Their dalliance occurred with Koch and Gore passing like ships in the limelight, as Gore was just beginning his leftward migration and Koch was drifting rightward from a political career begun as a loudmouth liberal reformer in Greenwich Village. There would probably never have been another moment when the two men would have wound up in each other’s arms.
But they were cast together by circumstances where each tried to take advantage of the other for their narrow needs of the moment. Koch was nearing the end of his third term as mayor, in which he had overseen a civic comeback from the economic crisis of the 1970s. But the city had increasingly tired of his stridency and the corruption that had boiled over during his tenure without touching him personally. Gore was just trying to keep his presidential campaign going.
Gore had taken a late flyer on the presidential race, hoping to take advantage of the South-friendly 1988 primary schedule. It had been engineered by Southern Democrats in the hope of tugging the party back toward the center, after the 1984 debacle when liberal nominee Walter Mondale lost 49 states to incumbent Ronald Reagan.
But the campaign hadn’t gone quite as Gore hoped. He eschewed competition in the Iowa caucuses, where he was going to get trounced anyway, and attracted little support in other early Northern contests. He had a moderately good showing in the big wave of Super Tuesday Southern primaries, picking up six Southern-ish states, and was still standing when the field winnowed down to preacher-agitator Jesse Jackson, Massachusetts Gov. Michael Dukakis and himself. Yet even though he had left some other formidable candidates in the dust, there was no place further for Gore to go. He was a lackluster third in the Wisconsin primary and headed off to New York for his last stand.
As often happens when candidates see the race starting to slip away, Gore started to get increasingly strident in his attacks on his two rivals. He unveiled the story of the Massachusetts prison furlough program that begat the notorious general-election Willie Horton ads, used to devastating effect by George H.W. Bush against Dukakis. Gore also hit at Jackson over his coziness with Arab interests and lack of support for Israel.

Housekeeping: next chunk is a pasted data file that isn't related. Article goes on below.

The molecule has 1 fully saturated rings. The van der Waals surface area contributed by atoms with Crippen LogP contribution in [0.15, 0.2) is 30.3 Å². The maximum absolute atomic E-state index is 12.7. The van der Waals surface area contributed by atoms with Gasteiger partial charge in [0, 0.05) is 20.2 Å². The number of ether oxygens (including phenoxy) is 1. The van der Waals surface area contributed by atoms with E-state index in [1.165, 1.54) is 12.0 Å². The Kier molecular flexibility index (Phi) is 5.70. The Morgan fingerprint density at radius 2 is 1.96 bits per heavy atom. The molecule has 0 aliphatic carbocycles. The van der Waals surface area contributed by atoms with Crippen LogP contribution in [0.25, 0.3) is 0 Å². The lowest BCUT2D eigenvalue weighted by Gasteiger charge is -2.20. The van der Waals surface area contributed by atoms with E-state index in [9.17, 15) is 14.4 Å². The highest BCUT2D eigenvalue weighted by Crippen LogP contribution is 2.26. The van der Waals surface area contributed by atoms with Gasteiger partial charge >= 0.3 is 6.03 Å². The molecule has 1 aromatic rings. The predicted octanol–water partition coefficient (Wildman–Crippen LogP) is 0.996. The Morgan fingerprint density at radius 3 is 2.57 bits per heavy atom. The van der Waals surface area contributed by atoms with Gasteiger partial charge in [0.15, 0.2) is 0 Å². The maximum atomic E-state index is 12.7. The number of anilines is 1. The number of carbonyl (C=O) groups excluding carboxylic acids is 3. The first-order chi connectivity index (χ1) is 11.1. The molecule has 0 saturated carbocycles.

The New York scene where Gore arrived in April 1988 had its own peculiarly heated-up politics of race, wealth, factionalism and religious and ethnic rivalries, famously portrayed at the time by the novelist Tom Wolfe in The Bonfire of the Vanities. Koch was notorious for his pugnacity in that admixture and noticed some intersection of his useful enemies with those of Gore, who after leaving Good Ole Boy country was working hard to cultivate a Blue Collar Guy persona. You gotta problem with that?
Probably drawn by Gore’s attacks on Jackson, Koch endorsed Gore in the week before the primary. But what had seemed like a nice pickup for Gore started to seem increasingly uncomfortable as it unfolded. Gore certainly wasn’t ready for Koch to declare that Jews would be “crazy” to vote for Jackson as his campaign increasingly became an exercise for a longer game.
But still, they campaigned together. The Sunday before the election, they did the ethnic tour of the city. Up to the Bronx they went for rally in a Puerto Rican neighborhood, then down to the Battery — albeit not riding in a hole in the ground. Then off to Little Italy and to a Jewish enclave on the Lower East Side for a little pickup basketball.
All along the way, Koch was dragging Gore to places to be fed yet another ethnic food — arroz con pollo, knishes, cannoli, kosher pickles. Perhaps the Koch plan was to keep Gore’s mouth stuffed so he couldn’t interrupt Koch’s time with the media.
“Al Gore is from Tennessee,” Koch told traveling reporters. “Now, when you meet a Jew in Tennessee, you have to go a whole two weeks before you meet another one. But Al Gore is a friend of Israel.”
And on and on it went — and it was mostly about Koch.
Two days later, the voters had their say. Even before the votes were all cast, Tennessee’s governor, Ned McWherter, was telling people back in Nashville that although everyone was proud of what Gore had achieved, it was probably time for him to come home. When the count was over, all but 10 percent of New York voters told him the same thing.
The following year, they also said it to Koch, who lost in the Democratic primary to David Dinkins in a bid for a fourth term.
RIP, Ed Koch.